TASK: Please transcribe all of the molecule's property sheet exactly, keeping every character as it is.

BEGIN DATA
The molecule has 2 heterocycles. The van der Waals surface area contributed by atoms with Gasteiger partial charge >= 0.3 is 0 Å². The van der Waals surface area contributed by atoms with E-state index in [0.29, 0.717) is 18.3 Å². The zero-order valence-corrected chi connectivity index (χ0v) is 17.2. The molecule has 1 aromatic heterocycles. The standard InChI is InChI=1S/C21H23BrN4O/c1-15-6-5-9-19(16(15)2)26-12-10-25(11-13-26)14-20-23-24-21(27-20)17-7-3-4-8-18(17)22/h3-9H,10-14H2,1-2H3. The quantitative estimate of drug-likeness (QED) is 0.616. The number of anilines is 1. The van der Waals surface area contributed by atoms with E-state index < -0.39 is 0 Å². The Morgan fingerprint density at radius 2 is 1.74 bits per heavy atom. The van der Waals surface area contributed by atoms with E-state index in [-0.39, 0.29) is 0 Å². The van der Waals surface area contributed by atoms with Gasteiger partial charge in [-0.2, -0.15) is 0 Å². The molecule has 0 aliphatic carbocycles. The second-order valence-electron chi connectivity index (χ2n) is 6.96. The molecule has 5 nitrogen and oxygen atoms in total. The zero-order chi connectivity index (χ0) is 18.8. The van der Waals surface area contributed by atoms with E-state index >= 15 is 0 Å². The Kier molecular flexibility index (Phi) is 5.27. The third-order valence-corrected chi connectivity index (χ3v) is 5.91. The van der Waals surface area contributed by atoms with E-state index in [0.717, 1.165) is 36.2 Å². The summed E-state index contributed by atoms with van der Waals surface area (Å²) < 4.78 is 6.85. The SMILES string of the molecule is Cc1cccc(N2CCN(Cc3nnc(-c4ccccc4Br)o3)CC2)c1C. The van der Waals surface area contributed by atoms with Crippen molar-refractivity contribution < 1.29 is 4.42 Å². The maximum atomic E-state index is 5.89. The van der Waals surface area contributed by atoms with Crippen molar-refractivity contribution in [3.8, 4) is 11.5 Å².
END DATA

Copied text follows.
The molecule has 2 heterocycles. The van der Waals surface area contributed by atoms with Gasteiger partial charge >= 0.3 is 0 Å². The van der Waals surface area contributed by atoms with E-state index in [0.29, 0.717) is 18.3 Å². The zero-order valence-corrected chi connectivity index (χ0v) is 17.2. The molecule has 1 aromatic heterocycles. The standard InChI is InChI=1S/C21H23BrN4O/c1-15-6-5-9-19(16(15)2)26-12-10-25(11-13-26)14-20-23-24-21(27-20)17-7-3-4-8-18(17)22/h3-9H,10-14H2,1-2H3. The quantitative estimate of drug-likeness (QED) is 0.616. The number of anilines is 1. The van der Waals surface area contributed by atoms with E-state index < -0.39 is 0 Å². The Morgan fingerprint density at radius 2 is 1.74 bits per heavy atom. The van der Waals surface area contributed by atoms with E-state index in [-0.39, 0.29) is 0 Å². The van der Waals surface area contributed by atoms with Gasteiger partial charge in [-0.2, -0.15) is 0 Å². The molecule has 0 aliphatic carbocycles. The second-order valence-electron chi connectivity index (χ2n) is 6.96. The molecule has 5 nitrogen and oxygen atoms in total. The zero-order chi connectivity index (χ0) is 18.8. The van der Waals surface area contributed by atoms with E-state index >= 15 is 0 Å². The Kier molecular flexibility index (Phi) is 5.27. The third-order valence-corrected chi connectivity index (χ3v) is 5.91. The van der Waals surface area contributed by atoms with E-state index in [0.717, 1.165) is 36.2 Å². The summed E-state index contributed by atoms with van der Waals surface area (Å²) < 4.78 is 6.85. The SMILES string of the molecule is Cc1cccc(N2CCN(Cc3nnc(-c4ccccc4Br)o3)CC2)c1C. The van der Waals surface area contributed by atoms with Crippen molar-refractivity contribution < 1.29 is 4.42 Å². The maximum atomic E-state index is 5.89. The van der Waals surface area contributed by atoms with Crippen molar-refractivity contribution in [3.8, 4) is 11.5 Å².